New tech to turn houses into waste-fired power plants

A new technology could convert household waste into a clean, sustainable fuel to heat water. Brunel University London and waste management firm Mission Resources have teamed up to develop an […]

Register now!

By Jonny Bairstow

A new technology could convert household waste into a clean, sustainable fuel to heat water.

Brunel University London and waste management firm Mission Resources have teamed up to develop an innovative, low-temperature pyrolysis treatment which would take place in self-contained Home Energy Recovery Units (HERU).

Pyrolysis is a low carbon heating process and can be used to produce energy-rich combustible solid, gas and liquid fuels.

Each of the HERU units is roughly the size of a wheelie bin, runs off a normal household plug and sits just outside of the building – for every 1kWh of power it uses, it generates 2.5kWh of energy, making it extremely energy efficient.

The invention could make every home its own micro-power plant, with claims it could cut fuel bills by 15% and solve much of the global waste management problem at its source.

Its developers believe removing the need for bin collections will mean the system could reduce the UK’s waste disposal carbon footprint by more than 70% and save millions of pounds.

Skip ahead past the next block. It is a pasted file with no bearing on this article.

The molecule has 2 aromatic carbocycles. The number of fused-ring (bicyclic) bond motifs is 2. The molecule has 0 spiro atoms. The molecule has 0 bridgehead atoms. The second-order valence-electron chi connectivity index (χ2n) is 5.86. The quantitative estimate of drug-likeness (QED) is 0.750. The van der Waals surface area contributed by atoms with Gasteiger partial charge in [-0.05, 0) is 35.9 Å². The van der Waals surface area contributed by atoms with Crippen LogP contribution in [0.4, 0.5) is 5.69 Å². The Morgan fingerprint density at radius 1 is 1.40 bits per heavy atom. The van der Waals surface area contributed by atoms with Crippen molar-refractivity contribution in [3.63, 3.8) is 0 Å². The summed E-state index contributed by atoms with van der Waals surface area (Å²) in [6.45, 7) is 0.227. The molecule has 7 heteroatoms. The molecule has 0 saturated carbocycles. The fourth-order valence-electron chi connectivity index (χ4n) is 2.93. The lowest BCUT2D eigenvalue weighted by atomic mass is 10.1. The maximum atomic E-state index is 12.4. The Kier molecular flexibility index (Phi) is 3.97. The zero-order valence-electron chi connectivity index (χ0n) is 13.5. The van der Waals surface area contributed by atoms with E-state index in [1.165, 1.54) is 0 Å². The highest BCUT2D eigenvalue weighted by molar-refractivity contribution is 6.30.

A working prototype has won support from Innovate UK’s £1.5 million Energy Game Changer fund for development and testing, in addition to four UK councils and a multi-national bank agreeing to trial the device.

Co-Inventor Dr Hassam Jouhara said: “Rising fuel costs leave so many households with the difficult decision of whether to eat or to heat their home and countries worldwide are being urged to cut carbon consumption.

“The vision is to solve this global problem and slash energy bills while producing energy for heating from waste that is otherwise a burden on local authorities and households.”

A new waste-to-heat energy recovery facility in London has been granted a development consent order by the UK Government.